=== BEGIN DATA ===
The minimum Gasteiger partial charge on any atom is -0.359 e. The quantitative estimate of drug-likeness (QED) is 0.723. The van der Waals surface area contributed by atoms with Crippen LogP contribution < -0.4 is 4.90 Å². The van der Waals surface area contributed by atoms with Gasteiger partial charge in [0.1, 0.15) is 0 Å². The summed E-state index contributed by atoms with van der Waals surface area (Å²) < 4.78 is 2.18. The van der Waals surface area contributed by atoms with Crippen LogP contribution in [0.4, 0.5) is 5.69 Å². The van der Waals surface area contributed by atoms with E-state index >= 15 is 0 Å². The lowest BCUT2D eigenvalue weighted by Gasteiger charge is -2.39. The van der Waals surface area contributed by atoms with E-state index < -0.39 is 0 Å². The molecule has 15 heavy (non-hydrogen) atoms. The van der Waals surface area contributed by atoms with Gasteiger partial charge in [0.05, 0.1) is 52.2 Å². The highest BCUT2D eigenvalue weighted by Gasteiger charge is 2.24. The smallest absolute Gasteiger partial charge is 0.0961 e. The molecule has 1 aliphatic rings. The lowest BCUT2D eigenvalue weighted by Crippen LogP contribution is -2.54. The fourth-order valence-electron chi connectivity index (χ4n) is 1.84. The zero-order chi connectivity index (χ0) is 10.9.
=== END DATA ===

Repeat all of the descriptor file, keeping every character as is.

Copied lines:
The minimum Gasteiger partial charge on any atom is -0.359 e. The quantitative estimate of drug-likeness (QED) is 0.723. The van der Waals surface area contributed by atoms with Crippen LogP contribution < -0.4 is 4.90 Å². The van der Waals surface area contributed by atoms with Gasteiger partial charge in [0.1, 0.15) is 0 Å². The summed E-state index contributed by atoms with van der Waals surface area (Å²) < 4.78 is 2.18. The van der Waals surface area contributed by atoms with Crippen LogP contribution in [0.4, 0.5) is 5.69 Å². The van der Waals surface area contributed by atoms with E-state index >= 15 is 0 Å². The lowest BCUT2D eigenvalue weighted by Gasteiger charge is -2.39. The van der Waals surface area contributed by atoms with E-state index < -0.39 is 0 Å². The molecule has 15 heavy (non-hydrogen) atoms. The van der Waals surface area contributed by atoms with Gasteiger partial charge in [0.05, 0.1) is 52.2 Å². The highest BCUT2D eigenvalue weighted by Gasteiger charge is 2.24. The smallest absolute Gasteiger partial charge is 0.0961 e. The molecule has 1 aliphatic rings. The lowest BCUT2D eigenvalue weighted by Crippen LogP contribution is -2.54. The fourth-order valence-electron chi connectivity index (χ4n) is 1.84. The zero-order chi connectivity index (χ0) is 10.9.